Staring Back at the Darkness

Tweet of the Day: Making the Darkness Visible


A recent article in the Wall Street Journal has set the publishing world on fire and not in a good way.

The article, title Darkness Too Visible, start thus:

Amy Freeman, a 46-year-old mother of three, stood recently in the young-adult section of her local Barnes & Noble, in Bethesda, Md., feeling thwarted and disheartened.

She had popped into the bookstore to pick up a welcome-home gift for her 13-year-old, who had been away. Hundreds of lurid and dramatic covers stood on the racks before her, and there was, she felt, “nothing, not a thing, that I could imagine giving my daughter. It was all vampires and suicide and self-mutilation, this dark, dark stuff.” She left the store empty-handed.

All well and good. A parent goes to a bookstore and makes a choice about what to buy her 13-year old. Well done madame.

But…it goes downhill from there. This is how it ends:

So it may be that the book industry’s ever-more-appalling offerings for adolescent readers spring from a desperate desire to keep books relevant for the young. Still, everyone does not share the same objectives. The book business exists to sell books; parents exist to rear children, and oughtn’t be daunted by cries of censorship. No family is obliged to acquiesce when publishers use the vehicle of fundamental free-expression principles to try to bulldoze coarseness or misery into their children’s lives. (Emphasis mine.)

Do you see the problem?

Well, of course you do, I highlighted for you. But seriously, the problem starts right at the title.

Darkness Too Visible?


From then on Meghan Cox Gurdon (the author of the article) construct her whole argument against current YA trends based on a flawed assumption common in many conservative circles of American society, teenagers are like computers: garbage/garbage out. Raising children it’s a matter of imputing the right set of data at the right time, failing as a parent means that you did the opposite or failed in the timing.

If only….

It is true that, as I once wrote, our words have meaning and I have called out publishers and authors on their responsibilities.

But if I have to chose between showing the darkness, specially to teenagers, or hiding it from them….

You guessed right, show it!

Because the world is both beautiful and ugly. And being a teenager is all about discovering that for yourself.

Censorship is never the right answer.


P.S. I found something rather interesting while I perused the page. On the right hand corner there is a box with Books We Can Recommend For Young Adult Readers. I was surprised to find Fahrenheit 451 among them, until I re-read the box. It is under BOOKS FOR YOUNG MEN. No mention of the book under the heading: BOOKS FOR YOUNG WOMEN. Next thing you know, you’ll be telling me that women can handle science fiction.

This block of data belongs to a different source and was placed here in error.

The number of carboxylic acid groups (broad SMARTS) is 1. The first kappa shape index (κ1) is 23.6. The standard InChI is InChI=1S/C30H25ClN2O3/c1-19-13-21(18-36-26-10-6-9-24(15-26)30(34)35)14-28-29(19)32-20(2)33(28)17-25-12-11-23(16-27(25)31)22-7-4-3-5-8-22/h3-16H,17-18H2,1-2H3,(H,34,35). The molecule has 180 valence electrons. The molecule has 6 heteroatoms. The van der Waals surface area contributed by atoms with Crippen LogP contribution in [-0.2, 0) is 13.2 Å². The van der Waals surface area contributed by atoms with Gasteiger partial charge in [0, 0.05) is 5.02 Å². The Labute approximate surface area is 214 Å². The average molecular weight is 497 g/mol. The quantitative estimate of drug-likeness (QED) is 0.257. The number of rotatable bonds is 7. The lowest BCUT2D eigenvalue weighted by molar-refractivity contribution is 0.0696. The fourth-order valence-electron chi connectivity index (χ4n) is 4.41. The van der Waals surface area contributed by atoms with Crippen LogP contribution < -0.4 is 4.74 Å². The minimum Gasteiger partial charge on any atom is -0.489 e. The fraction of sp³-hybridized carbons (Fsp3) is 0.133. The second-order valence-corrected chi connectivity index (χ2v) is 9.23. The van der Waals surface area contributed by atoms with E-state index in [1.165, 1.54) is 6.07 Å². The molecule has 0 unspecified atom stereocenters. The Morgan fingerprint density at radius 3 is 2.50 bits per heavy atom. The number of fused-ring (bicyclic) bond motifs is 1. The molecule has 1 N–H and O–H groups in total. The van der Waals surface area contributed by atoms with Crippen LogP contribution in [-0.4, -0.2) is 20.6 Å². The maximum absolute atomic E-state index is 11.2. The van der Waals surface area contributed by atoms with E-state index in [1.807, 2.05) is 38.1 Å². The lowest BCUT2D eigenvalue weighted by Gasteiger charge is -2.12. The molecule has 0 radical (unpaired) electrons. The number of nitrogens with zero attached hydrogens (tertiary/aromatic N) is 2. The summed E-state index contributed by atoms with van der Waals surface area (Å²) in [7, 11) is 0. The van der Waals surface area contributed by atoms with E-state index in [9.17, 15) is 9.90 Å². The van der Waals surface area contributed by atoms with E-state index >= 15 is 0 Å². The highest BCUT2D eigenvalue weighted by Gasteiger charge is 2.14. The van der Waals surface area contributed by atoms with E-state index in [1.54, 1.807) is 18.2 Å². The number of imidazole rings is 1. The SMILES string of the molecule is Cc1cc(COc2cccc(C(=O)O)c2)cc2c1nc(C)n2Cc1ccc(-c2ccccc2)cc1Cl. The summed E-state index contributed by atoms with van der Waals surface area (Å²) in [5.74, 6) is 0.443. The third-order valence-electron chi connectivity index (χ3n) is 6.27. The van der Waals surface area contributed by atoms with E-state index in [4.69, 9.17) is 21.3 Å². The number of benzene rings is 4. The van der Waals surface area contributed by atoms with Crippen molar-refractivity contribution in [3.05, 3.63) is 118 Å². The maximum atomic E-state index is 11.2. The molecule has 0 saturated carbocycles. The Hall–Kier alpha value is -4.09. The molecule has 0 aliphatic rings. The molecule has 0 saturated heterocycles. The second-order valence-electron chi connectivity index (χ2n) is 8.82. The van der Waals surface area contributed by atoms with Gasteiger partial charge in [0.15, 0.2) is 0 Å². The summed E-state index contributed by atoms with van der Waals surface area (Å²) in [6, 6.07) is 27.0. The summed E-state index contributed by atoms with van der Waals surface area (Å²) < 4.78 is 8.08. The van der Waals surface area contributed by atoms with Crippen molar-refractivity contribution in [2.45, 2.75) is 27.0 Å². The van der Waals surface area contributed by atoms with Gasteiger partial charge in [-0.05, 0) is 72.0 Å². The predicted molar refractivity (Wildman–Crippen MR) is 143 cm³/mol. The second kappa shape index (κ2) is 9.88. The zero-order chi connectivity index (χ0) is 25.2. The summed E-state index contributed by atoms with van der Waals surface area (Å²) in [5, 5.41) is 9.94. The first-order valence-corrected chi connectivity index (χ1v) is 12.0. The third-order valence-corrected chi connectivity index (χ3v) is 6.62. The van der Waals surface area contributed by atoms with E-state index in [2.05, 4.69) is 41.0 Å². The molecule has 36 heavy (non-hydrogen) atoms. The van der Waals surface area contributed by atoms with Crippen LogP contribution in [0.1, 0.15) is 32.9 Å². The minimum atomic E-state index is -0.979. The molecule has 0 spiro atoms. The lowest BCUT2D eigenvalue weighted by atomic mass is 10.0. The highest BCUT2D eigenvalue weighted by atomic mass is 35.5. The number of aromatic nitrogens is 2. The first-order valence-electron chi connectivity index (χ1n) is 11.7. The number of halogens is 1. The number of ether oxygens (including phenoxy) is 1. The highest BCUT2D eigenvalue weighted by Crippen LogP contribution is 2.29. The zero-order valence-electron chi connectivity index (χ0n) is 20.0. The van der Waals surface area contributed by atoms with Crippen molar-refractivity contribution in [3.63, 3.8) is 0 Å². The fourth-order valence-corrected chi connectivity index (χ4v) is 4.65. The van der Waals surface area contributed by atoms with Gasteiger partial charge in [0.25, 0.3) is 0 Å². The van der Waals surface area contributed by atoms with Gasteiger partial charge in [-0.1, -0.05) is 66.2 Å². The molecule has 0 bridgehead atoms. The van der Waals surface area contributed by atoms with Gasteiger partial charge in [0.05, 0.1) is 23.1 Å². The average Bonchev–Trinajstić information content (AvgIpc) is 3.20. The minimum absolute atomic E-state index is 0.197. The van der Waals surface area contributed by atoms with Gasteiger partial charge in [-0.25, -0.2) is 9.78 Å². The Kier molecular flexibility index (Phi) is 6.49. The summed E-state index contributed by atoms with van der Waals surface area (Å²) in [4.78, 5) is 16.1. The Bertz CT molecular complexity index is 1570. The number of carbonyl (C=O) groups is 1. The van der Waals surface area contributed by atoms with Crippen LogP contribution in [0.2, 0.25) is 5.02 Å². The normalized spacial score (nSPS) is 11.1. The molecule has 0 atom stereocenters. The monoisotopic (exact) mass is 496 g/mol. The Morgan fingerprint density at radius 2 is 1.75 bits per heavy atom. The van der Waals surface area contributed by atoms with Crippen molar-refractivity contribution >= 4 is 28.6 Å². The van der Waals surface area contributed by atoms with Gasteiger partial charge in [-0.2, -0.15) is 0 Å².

For more on the subject check out the following blogs/posts:

Organized Chaos: The Dialogue: Talking about the Darkness

Open Up and Say’ Blog: Making the Darkness Visible

Publisher Weekly: Young Adult Fiction is Not All Doom and Gloom

Bites: Why Vacationing In Your Anus Is A Bad Idea

Word for Teens: Thoughts on YA: WSJ Article, YA Saves, and The YA Genre


6 comments on “Staring Back at the Darkness

  1. The suggested books section of the article is what got me thinking the most…all of the books for Young Men intrigued me more than the ones for Young Women. Guess I’m an atypical female.

    I should reread the article, been kicking around some ideas for a response myself…


    • I don’t think you are an atypical female, I think the article (and I’m assuming the author of said article) assumes that women would not want or need to read such things. Made doubly ironic that Fahrenheit 451 is a book about censorship and it is the female love interest that helps free the male lead from his mental confines.


  2. Exactly. Most people in the mainstream don’t think that women enjoy reading things like military history or sci-fi.
    I need to reread Fahrenheit 451–it’s been something close to ten years since I read it. Hmm…the Summer of Non-traditional Female Books will begin…


  3. Great post! I think she also doesn’t understand the difference between children and young adults in her posts. We’re talking about teenagers, who already have access to the internet and know about way more than their parents would like to admit to themselves. Also, props for pointing out her book list; I hadn’t even noticed it!


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